The “hook-up,” as practiced on American college campuses, has changed.
That’s what Lisa Wade reports in her new book, American Hookup; The New culture of Sex on Campus.
Perhaps you’ve got a vague idea of what hook-ups are about: friends with benefits, for instance, or “f*ckbuddies” and a permissive culture on campus where anything goes. But Wade’s telling, based on student diaries and interviews, is actually more disturbing than that.
The hook-up, it seems, has certain rules.
She describes a “classic” hook-up situation at the beginning of the book. Students “pregame” – that is, they get drunk by doing shots in their dorm rooms, before they even arrive at the party. After arriving at the party, they dance, or, specifically, they grind, that is, they dance by themselves until a man arrives, comes up behind her, and then the women “press their backs and backsides against men’s bodies and dance rhythmically,” to put it blandly (p. 32). The woman then looks to her friends for approval, to see if the man who has selected her is “hot” (and it matters more what her friends think than what she does), then, if approval is given, she turns around, then they make out, then leave the party to hook up (which means intercourse 40% of the time).
But the key is what happens next: each party, afterwards, distances themselves from the other. In an effort to prove that the sex was, indeed, meaningless, there’s an unwritten rule that each of them has to dial back any existing relationship. Friends become acquaintances, acquaintances grunt at each other in the hall, and everyone insists that it was only due to being drunk that they did anything together at all. In addition, there are unwritten rules limiting the number of times students hook up together, so as to avoid “catching feelings” (p. 46).
Now, to backtrack slightly, the good news is that Wade reports that a good 1/3 of students opt out of “hookup culture” entirely, for a variety of reasons, e.g., due to their morals or because they are not wealthy enough to spend their weekends partying, or because they are not considered attractive enough to be considered a worthy hookup partners. Ethnic/racial minorities also tend to hook up less often. The trouble is that they report feel isolated and alone, rather than finding others in their situation. Only about 1/4 of the population is what she describes as “enthusiasts,” and the remainder are “dabblers.”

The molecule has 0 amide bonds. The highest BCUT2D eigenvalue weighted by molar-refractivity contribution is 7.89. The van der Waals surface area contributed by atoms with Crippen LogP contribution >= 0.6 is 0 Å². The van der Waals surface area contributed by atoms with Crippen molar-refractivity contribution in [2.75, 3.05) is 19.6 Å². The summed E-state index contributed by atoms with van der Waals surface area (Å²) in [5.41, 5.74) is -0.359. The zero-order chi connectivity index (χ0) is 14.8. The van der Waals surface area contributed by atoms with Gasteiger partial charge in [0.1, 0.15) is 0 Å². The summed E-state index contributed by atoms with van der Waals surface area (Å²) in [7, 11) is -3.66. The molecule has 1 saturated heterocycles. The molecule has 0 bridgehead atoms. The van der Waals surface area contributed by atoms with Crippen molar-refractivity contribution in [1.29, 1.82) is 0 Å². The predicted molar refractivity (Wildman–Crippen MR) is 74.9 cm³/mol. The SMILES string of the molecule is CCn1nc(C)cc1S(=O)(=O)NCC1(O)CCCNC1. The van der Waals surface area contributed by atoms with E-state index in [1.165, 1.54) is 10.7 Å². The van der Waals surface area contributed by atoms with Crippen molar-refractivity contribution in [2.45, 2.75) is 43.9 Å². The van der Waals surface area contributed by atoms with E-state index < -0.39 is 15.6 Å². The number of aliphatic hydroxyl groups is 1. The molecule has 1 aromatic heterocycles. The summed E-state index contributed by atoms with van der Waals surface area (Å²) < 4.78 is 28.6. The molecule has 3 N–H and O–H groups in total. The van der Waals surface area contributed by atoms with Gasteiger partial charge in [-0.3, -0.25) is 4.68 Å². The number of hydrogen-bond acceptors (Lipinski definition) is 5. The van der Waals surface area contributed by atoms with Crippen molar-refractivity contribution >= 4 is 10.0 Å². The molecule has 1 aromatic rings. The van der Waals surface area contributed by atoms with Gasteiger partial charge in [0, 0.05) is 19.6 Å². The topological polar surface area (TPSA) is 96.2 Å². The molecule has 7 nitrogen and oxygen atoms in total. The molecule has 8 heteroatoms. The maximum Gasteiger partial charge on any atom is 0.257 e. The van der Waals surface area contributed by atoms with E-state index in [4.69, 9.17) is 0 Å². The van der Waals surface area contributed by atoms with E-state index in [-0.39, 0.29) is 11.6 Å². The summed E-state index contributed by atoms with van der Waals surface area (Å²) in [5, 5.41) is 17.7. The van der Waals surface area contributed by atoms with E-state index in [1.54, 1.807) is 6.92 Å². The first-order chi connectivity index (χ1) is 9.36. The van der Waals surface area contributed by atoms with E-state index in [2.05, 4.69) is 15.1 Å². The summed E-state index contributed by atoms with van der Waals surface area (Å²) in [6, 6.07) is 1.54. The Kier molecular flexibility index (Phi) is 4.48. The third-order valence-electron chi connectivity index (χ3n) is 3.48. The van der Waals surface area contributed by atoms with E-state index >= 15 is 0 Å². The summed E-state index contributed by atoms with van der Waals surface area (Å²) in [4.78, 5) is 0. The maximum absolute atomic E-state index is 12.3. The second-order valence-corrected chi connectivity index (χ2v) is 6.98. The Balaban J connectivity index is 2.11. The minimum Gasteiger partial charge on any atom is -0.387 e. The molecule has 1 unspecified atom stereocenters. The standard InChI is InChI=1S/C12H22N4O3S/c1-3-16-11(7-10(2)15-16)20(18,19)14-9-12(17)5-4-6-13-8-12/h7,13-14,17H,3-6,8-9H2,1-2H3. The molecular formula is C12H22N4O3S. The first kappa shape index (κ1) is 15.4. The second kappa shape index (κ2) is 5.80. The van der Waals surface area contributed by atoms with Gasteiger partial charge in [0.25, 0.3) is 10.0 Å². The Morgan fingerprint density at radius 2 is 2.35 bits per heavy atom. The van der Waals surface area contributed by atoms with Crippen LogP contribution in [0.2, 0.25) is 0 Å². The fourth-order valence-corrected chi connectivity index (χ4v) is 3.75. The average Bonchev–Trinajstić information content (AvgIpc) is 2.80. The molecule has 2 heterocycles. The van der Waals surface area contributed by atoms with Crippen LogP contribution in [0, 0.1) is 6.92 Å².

But for the enthusiasts, who turn to sex enthusiastically and (she largely interviews women) proclaim that sex is just a lot of fun, all does not seem well. The unwritten code is that sex is, in fact, devoid of feeling, and that sex partners are not to show any feelings of care or concern for each other. One woman describes feeling like a “masturbation toy” (p. 158) because the men she hooks up with expect sex, but don’t have much interest in whether she, er, enjoys herself or not — which isn’t particularly surprising if the hook-up is all about obtaining physical pleasure for oneself, and there’s no need to care about whether your partner wants to repeat the event or not. Besides which, this has become enough of the established “hookup culture” that women take it is a part of the unwritten rules that they can’t demand more. In fact, the hookup culture promotes men simply being unkind, even mean, to their sex partners, even when it doesn’t cross the line into sexual assault.
But then Wade takes a wrong turn. There’s nothing wrong with hooking-up, she says. Sex is fun, and it’s a good thing that college students, freed of the worry of pregnancy due to contraceptives and abortion, can now have frequent sex, and can explore all manner of ways of enjoying sex. The only thing that needs to change, she says, is for hook-up culture to re-evolve, and become kinder and gentler, for sex partners to be nicer to each other. She closes the book:
If we want to fix hookup culture, we have to fix American culture. When we do, we can nurture sexualities that are kinder and safer, more pleasurable and authentic, more fun and truly free.
But it seems to me that hookup culture, in a way, had to evolve into the unkind, indifferent relationships it produces today, and that it’s just not possible, or at least, not easy, for her idealized situation, students having multiple sex partners and frequent sex, while all being nice and friendly to each other, to truly happen.
I’m reminded of Aldous Huxley in Brave New World, whose dystopia involved indoctrinating children into the belief that “everyone belongs to everyone else.” It wasn’t enough, in his world, for its inhabitants to have orgies and for babies to be incubated and decanted and raised in nurseries by employees, Huxley realized that his world of “free love” would only work if no one partnered, if seeing the same person too many times was considered in poor taste, a form of somewhat disturbing asocial behavior. And the “everyone belongs to everyone else” was indoctrinated, from infancy, and enforced by social norms, to prevent romantic attachments, presumably, in the world Huxley constructed, to preserve that community in which everyone was content and happy in the bland sort of way from having their physical desires satisfied, but without any true feelings, without love, and without sadness, and with generally cluelessness about even the death of another.
Ironically, Wade even labels the new environment as a “brave new world” (p. 25), presumably without thinking about the origin of that phrase.
Image: flickr: https://www.flickr.com/photos/elisfanclub/360214806; creative commons license. No one is grinding, but this picture was taken in 2004.